Wednesday 10 August 2022 02:10 PM The Rhine runs DRY and becomes impassable to crucial coal barges as Europe ... trends now

Wednesday 10 August 2022 02:10 PM The Rhine runs DRY and becomes impassable to crucial coal barges as Europe ... trends now
Wednesday 10 August 2022 02:10 PM The Rhine runs DRY and becomes impassable to crucial coal barges as Europe ... trends now

Wednesday 10 August 2022 02:10 PM The Rhine runs DRY and becomes impassable to crucial coal barges as Europe ... trends now

Germany's most-important river is running dry as Europe suffers through a drought that is on course to become its worst in 500 years, with terrifying wildfires burning once again in France.

Water levels in the Rhine - which carries 80 per cent of all goods transported by water in Germany, from its industrial heartlands to Dutch ports - are now so low that it could become impassable to barges later this week, threatening vital supplies of oil and coal that the country is relying upon as Russia turns off the gas tap.

The Rhine is already lower than it was at the same point in 2018, when Europe suffered its last major drought. That year, the river ended up closing to goods vessels for 132 days, almost triggering a recession. Costs to transport goods by river this year have already risen five-fold as barges limit their capacity to stay afloat.

Economists estimate the disruption could knock as much as half a percentage point off Germany's overall economic growth this year, with experts warning the country was facing recession due to an energy crisis even before the drought hit.

Andrea Toreti, senior researcher at the European Commission's Joint Research Centre, said: 'We haven't analysed fully [this] event, but based on my experience I think that this is perhaps even more extreme than in 2018.

'2018 was so extreme that looking back at this list of the last 500 years, there were no other events similar.'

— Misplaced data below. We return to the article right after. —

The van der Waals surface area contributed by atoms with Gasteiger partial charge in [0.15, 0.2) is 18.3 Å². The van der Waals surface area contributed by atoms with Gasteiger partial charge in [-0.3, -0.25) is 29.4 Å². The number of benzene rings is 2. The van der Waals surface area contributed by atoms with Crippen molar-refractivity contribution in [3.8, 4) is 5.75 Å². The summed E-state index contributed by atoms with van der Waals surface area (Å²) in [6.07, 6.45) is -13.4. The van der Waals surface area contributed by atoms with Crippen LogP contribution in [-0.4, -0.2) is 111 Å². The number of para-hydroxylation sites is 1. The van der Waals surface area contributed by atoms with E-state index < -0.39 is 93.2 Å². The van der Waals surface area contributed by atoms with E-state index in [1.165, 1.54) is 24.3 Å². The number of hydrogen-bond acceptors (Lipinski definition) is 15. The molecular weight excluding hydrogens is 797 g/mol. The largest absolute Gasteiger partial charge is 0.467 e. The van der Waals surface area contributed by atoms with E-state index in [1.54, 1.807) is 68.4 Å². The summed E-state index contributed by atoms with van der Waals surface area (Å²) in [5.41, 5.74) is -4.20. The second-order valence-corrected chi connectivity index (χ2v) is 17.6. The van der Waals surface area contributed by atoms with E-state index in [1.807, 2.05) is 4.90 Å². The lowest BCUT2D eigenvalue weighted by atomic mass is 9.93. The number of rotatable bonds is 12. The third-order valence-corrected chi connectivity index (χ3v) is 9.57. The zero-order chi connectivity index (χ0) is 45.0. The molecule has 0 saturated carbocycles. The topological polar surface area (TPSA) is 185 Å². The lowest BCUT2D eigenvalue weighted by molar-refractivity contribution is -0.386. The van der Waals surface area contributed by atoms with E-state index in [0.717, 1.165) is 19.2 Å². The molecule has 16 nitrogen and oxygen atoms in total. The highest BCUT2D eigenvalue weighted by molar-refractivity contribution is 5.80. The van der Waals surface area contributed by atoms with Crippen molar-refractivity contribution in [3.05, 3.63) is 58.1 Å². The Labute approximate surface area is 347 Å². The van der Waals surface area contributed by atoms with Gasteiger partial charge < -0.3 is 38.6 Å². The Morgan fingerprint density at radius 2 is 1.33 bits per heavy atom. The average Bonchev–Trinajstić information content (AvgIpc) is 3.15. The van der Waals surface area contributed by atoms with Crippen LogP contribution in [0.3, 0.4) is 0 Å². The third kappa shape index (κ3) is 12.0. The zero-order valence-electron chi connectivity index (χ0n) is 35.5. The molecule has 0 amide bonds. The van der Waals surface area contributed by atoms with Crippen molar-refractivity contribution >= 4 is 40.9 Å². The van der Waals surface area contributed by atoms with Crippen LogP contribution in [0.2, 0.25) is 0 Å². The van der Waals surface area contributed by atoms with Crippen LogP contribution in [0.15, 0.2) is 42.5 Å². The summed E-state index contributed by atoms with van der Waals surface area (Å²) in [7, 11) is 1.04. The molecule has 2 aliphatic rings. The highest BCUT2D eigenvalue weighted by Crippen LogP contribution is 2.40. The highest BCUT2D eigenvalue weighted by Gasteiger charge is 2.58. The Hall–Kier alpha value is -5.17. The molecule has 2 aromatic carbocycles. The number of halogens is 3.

Meanwhile wildfires are once again ripping their way across France, torching an area that was already badly-hit as temperatures soared to record levels last month.

Transport vessels cruise past the partially dried riverbed of the Rhine river in Bingen, Germany, amid the ongoing droughts

Transport vessels cruise past the partially dried riverbed of the Rhine river in Bingen, Germany, amid the ongoing droughts

Bone dry: Almost half of EU land is currently under a drought warning or worse because of a combination of heatwaves and a 'wide and persistent' lack of rain, experts have warned. A map (pictured) reveals the countries most at risk. Areas in orange are under 'warning' conditions, while 15 per cent of land has moved into the most severe 'alert' state (shown in red)

Bone dry: Almost half of EU land is currently under a drought warning or worse because of a combination of heatwaves and a 'wide and persistent' lack of rain, experts have warned. A map (pictured) reveals the countries most at risk. Areas in orange are under 'warning' conditions, while 15 per cent of land has moved into the most severe 'alert' state (shown in red)

House boats are perched on a drying side channel of the Waal River due to drought in Nijmegen, in the Netherlands

House boats are perched on a drying side channel of the Waal River due to drought in Nijmegen, in the Netherlands

The droughts are not only affecting Germany, with Spain, southern France, Portugal and most of Italy suffering from the shortages

The droughts are not only affecting Germany, with Spain, southern France, Portugal and most of Italy suffering from the shortages